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Electric field in a couple of different cases

  1. Feb 6, 2013 #1
    the electric field inside a solid charged conducting sphere is always zero for obvious reasons.

    the electric field inside a solid uniformy charged nonconducting sphere is nonzero and varies at all points. since it's nonconducting, the electric field at a certain point still wont move charge.

    the electric field inside of a non uniformly charged nonconducting spherical shell is not always zero.

    the electric field inside a charged conducting spherical shell is zero at all points due to symmetry

    what about the electric field inside of a neutral conducting spherical shell that has a point charge placed inside but NOT in the center... would the electric field then still be zero inside the shell? would the shell's induced charge distribution be, then, nonuniform? i can't seem to get a straight up answer with any sort of explanation from any of my resources.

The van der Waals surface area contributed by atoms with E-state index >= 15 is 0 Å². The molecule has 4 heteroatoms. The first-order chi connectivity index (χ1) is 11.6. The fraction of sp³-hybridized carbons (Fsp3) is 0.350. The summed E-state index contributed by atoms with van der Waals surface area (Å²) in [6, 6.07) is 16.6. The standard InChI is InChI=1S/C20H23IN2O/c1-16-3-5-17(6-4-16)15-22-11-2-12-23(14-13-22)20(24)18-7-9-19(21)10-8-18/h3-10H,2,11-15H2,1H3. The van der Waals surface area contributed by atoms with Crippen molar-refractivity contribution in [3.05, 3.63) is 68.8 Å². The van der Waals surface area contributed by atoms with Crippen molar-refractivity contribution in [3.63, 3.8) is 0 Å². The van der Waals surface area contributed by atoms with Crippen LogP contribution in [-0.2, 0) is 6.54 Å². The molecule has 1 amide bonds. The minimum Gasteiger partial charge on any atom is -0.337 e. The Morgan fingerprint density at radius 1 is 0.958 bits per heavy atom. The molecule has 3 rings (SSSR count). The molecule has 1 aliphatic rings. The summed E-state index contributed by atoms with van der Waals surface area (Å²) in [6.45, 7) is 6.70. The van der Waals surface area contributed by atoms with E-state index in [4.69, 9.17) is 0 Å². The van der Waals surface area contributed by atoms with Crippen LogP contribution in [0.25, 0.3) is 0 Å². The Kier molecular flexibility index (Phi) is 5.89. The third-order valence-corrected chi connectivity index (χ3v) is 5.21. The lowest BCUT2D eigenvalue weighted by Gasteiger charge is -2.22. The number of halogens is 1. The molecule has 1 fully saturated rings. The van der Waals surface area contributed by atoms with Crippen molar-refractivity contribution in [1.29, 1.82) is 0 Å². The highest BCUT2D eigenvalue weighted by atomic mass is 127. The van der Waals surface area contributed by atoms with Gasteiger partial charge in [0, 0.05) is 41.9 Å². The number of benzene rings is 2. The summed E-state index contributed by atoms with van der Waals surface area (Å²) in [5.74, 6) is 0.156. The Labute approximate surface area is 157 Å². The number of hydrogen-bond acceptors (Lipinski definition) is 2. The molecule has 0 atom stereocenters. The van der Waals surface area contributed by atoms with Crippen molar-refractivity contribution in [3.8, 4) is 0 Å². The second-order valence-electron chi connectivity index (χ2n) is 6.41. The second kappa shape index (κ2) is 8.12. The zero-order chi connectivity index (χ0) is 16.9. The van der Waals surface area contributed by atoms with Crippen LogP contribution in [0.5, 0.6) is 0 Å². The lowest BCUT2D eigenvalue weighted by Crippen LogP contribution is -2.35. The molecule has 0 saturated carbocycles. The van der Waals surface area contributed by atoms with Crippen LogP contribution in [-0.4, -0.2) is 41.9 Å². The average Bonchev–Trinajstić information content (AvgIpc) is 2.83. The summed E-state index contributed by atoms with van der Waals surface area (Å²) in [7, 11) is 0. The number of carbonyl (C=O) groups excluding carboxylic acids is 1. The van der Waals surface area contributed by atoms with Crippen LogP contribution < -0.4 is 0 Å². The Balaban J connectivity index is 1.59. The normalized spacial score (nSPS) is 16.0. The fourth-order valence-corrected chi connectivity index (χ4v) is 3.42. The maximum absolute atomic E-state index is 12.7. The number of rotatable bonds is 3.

2. jcsd
  3. Feb 6, 2013 #2


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    What do you mean by "inside the shell" ?

    The field inside of the inner surface of the shell (in the hollow region) is definitely not zero.

    If you mean within the conducting material of the shell itself, then yes the electrical field is zero. The induced charge on the inner surface of the shell must produce a field such the the sum of that field, plus the field produced by the isolated charge is zero at any point exterior to the3 inner surface. That hopefully will convince you that the induced charge on the inner surface is not distributed uniformly.
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